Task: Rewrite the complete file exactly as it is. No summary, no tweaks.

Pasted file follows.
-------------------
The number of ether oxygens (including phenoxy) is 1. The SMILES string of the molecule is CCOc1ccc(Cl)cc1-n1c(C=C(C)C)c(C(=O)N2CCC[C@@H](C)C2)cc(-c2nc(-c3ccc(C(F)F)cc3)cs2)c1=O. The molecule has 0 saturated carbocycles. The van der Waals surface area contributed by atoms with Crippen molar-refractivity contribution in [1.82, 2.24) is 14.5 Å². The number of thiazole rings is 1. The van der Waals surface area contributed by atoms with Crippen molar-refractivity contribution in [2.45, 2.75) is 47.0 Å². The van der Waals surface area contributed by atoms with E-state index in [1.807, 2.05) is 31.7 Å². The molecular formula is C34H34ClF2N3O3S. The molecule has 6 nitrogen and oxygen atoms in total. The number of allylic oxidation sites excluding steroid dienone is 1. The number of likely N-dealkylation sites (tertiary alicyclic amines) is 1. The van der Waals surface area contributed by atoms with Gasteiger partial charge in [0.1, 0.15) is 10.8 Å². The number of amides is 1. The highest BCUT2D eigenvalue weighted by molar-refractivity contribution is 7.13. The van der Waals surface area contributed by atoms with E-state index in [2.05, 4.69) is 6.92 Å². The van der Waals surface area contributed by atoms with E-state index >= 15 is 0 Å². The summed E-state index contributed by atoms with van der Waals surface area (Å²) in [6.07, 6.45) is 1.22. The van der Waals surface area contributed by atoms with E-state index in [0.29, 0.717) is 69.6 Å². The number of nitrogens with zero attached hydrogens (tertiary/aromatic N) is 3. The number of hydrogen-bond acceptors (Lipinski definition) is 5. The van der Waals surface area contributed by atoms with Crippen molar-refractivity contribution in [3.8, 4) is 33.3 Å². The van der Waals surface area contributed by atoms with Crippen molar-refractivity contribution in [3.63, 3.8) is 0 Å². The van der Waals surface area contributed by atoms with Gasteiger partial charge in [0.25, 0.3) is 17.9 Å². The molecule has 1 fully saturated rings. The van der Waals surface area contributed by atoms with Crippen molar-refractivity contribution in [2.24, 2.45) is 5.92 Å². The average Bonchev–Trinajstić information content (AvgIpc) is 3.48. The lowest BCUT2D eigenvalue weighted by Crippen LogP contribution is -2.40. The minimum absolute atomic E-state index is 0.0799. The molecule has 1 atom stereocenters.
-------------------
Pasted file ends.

The number of ether oxygens (including phenoxy) is 1. The SMILES string of the molecule is CCOc1ccc(Cl)cc1-n1c(C=C(C)C)c(C(=O)N2CCC[C@@H](C)C2)cc(-c2nc(-c3ccc(C(F)F)cc3)cs2)c1=O. The molecule has 0 saturated carbocycles. The van der Waals surface area contributed by atoms with Crippen molar-refractivity contribution in [1.82, 2.24) is 14.5 Å². The number of thiazole rings is 1. The van der Waals surface area contributed by atoms with Crippen molar-refractivity contribution in [2.45, 2.75) is 47.0 Å². The van der Waals surface area contributed by atoms with E-state index in [1.807, 2.05) is 31.7 Å². The molecular formula is C34H34ClF2N3O3S. The molecule has 6 nitrogen and oxygen atoms in total. The number of allylic oxidation sites excluding steroid dienone is 1. The number of likely N-dealkylation sites (tertiary alicyclic amines) is 1. The van der Waals surface area contributed by atoms with Gasteiger partial charge in [0.1, 0.15) is 10.8 Å². The number of amides is 1. The highest BCUT2D eigenvalue weighted by molar-refractivity contribution is 7.13. The van der Waals surface area contributed by atoms with E-state index in [2.05, 4.69) is 6.92 Å². The van der Waals surface area contributed by atoms with E-state index >= 15 is 0 Å². The summed E-state index contributed by atoms with van der Waals surface area (Å²) in [6.07, 6.45) is 1.22. The van der Waals surface area contributed by atoms with E-state index in [0.29, 0.717) is 69.6 Å². The number of nitrogens with zero attached hydrogens (tertiary/aromatic N) is 3. The number of hydrogen-bond acceptors (Lipinski definition) is 5. The van der Waals surface area contributed by atoms with Crippen molar-refractivity contribution in [3.8, 4) is 33.3 Å². The van der Waals surface area contributed by atoms with Crippen molar-refractivity contribution in [3.63, 3.8) is 0 Å². The van der Waals surface area contributed by atoms with Gasteiger partial charge in [0.25, 0.3) is 17.9 Å². The molecule has 1 fully saturated rings. The van der Waals surface area contributed by atoms with Crippen molar-refractivity contribution in [2.24, 2.45) is 5.92 Å². The average Bonchev–Trinajstić information content (AvgIpc) is 3.48. The lowest BCUT2D eigenvalue weighted by Crippen LogP contribution is -2.40. The minimum absolute atomic E-state index is 0.0799. The molecule has 1 atom stereocenters.